StanCollender'sCapitalGainsandGames Washington, Wall Street and Everything in Between



Economic Roundup

13 Jun 2010
Posted by Bruce Bartlett

Following are a list of economic commentaries from the past week or so that didn't fit into a topical category.BB 

 

In a June 8 commentary, University of Chicago economist Raghuram Rajan noted that our public policies for dealing with the unemployed have been premised on the assumption that durations of involuntary unemployment were relatively brief. However, job growth in economic recoveries has slowed dramatically over the last 20 years. This would seem to suggest that our public policies, such as unemployment insurance, need to be reformed to better accommodate long-term unemployment.
 
On June 1, the International Monetary Fund OECD published a highly technical paper looking at statistical methods for detecting asset bubbles. It concludes that stock price bubbles are easier to detect than housing bubbles.
 
On May 30, NYU economist Bill Easterly noted that it costs $3,000 to start a new business in Haiti—an astronomical sum in such a poverty-stricken nation desperately in need of job-creating new businesses.
 
● According to the World Bank’s 2010 report on doing business around the world, Haiti ranks dead last in ease of starting a business in its region and ranked 180 out of 183 countries worldwide. Only Eritrea, Chad and Guinea-Bissau have worse business climates for new startups.
 
Also on May 30, economist Mike Mandel pointed to a new National Science Foundation study on the location of research and development by U.S. companies. About 20% is done overseas and varies considerably from industry to industry.
 
May 28 study from the Urban Institute criticizes the gross domestic product as a measure of well-being and suggested improvements. (Note: While no economist denies that GDP has many flaws, it’s important to remember that we have 80 years of economic analyses correlating it to a variety of factors such as the money supply. It would be impossible to create a new time series equal to the one we now have for GDP.)
 
On May 27, the Baseline Scenario blog posted a detailed critique of the Heritage Foundation’s widely read Index of Economic Freedom. Echoing an April 8 critique by University of Wisconsin political scientist Dave Armstrong, it argues that the statistical methodology of the index is deeply flawed and does not prove what it purports to show: that economic freedom is the principal determinant of economic growth. (I have also been critical of Heritage’s methodology.)
 
Also on May 27, economist Donald Marron complained about the common misperception that consumption accounts for 70% of GDP when it’s actually closer to 60%. Economist Mike Mandel echoed his concerns on May 28. The misperception results from a failure to properly account for imports.
 
● See also this September 2009 paper by Bureau of Labor Statistics economists Carl Chentrens and Art Andreassen at the Federal Forecasters Conference.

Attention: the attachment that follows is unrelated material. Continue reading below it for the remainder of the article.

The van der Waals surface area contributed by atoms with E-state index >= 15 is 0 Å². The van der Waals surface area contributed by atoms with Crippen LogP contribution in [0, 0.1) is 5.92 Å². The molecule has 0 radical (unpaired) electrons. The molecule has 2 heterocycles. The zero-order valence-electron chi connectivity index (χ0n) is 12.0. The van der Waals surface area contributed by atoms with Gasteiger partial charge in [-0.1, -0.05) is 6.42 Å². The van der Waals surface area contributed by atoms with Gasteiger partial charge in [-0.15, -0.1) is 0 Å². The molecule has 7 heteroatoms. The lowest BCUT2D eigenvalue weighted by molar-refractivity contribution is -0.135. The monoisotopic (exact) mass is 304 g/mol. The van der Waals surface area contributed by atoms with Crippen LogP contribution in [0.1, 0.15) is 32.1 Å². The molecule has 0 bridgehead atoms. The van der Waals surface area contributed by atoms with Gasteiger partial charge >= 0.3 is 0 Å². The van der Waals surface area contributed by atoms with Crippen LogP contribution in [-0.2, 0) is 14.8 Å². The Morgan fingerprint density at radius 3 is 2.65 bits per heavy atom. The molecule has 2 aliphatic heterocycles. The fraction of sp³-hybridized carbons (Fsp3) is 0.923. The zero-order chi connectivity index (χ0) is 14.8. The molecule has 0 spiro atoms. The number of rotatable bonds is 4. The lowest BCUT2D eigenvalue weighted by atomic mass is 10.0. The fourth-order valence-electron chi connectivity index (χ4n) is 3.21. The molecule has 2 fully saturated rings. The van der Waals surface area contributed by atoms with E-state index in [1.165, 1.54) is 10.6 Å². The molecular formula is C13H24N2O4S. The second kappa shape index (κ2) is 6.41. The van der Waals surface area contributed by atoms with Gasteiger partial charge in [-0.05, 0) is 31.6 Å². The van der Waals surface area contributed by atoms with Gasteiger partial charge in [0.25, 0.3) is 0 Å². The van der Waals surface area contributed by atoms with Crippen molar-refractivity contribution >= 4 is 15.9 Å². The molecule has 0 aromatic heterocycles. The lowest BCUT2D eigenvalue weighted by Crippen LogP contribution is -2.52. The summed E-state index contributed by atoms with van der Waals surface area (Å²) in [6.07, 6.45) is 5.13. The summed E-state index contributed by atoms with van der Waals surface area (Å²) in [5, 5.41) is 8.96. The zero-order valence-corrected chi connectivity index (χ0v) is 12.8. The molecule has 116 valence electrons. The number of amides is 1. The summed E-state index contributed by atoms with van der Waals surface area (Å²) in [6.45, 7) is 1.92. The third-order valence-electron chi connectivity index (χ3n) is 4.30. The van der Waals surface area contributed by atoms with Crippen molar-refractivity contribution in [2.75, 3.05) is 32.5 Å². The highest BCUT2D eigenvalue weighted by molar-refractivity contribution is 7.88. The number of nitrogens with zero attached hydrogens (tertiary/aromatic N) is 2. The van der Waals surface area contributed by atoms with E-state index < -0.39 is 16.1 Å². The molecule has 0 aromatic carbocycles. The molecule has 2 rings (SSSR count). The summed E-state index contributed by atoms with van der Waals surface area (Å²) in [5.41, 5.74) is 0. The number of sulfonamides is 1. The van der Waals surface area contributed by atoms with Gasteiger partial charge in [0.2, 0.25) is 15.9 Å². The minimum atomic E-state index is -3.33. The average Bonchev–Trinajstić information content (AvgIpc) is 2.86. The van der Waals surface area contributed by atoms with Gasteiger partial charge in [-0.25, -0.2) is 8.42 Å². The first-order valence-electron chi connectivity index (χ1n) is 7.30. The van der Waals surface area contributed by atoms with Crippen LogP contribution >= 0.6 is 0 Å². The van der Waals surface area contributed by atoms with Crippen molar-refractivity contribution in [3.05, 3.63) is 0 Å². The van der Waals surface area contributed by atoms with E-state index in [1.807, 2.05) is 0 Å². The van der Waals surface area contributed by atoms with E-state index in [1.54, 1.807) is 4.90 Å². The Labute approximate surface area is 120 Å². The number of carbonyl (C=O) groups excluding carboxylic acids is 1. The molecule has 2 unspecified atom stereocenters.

The Commerce Department’s latest data on real GDP growth broken down by industry, released on May 25, show that the greatest impact of the recession has been on goods-producing industries.
 
In the Federal Reserve Bank of Richmond’s 2009 annual report, released on May 21, economist Kartik Athreya has an essay on systemic risk. This results from linkages between financial institutions that can create spillover effects when one institution fails. In such cases, government intervention is unambiguously justified.
 
A World Bank paper published in May strongly supports the conservative argument that deregulation had nothing to do with fostering the economic crisis and lays primary blame on Congress’s failure to control Fannie Mae and Freddie Mac, and government efforts to encourage lending to increase homeownership, which led to a decline in lending standards.
 
    ● TFT’s Edmund L. Andrews posted a critical comment on this paper on June 4.

Cross-posted from The Fiscal Times on Friday.

 

Asset Bubble paper

Surely the asset bubble paper was produced by the OECD?


Oops

Will fix. 


Social Security shortfall

Am interested in your view of the current shortfall in Social Security taxes (sorry about not knowing all the correct terminology). We are now sending out more in SS payments than we are taking in in SS taxes, something that was not supposed to occur for five years or so.

What does this mean for the government, which as been steadily borrowing from the SS trust fund? How much of the SS trust fund has already been borrowed?


Dear Mr. Bartlett, Thanks

Dear Mr. Bartlett,

Thanks very much for mentioning my essay on your Roundup webpage; I
appreciate it very much. I'd like to make one clarification to the
description given in your Roundup that I think is vital to the message of
the
essay.

I do argue, as you note, that in the wake of shocks, there will be
spillovers
whereby outcomes can be improved via policy intervention. However, the
thrust
of the essay is that such opportunities should actually *not* be viewed as
carte blanche to intervene. And this is for two reasons: (1) the spillovers

that exist often arise from the use of debt, but that debt has important
properties that make it a socially desirable constractual form to use in
settings where borrowers know more than lenders about the projects being
financed, and (2) because the promise of such intervention distorts
incentives to enter contracts that create spillovers after bad shocks hit
the
economy.

I thank you again for the visibility you have given my work, and hope that
you'll be able to provide your readers with this additional message.

Sincerely,

Kartik Athreya
Senior Economist
Federal Reserve Bank of Richmond
Richmond, VA.




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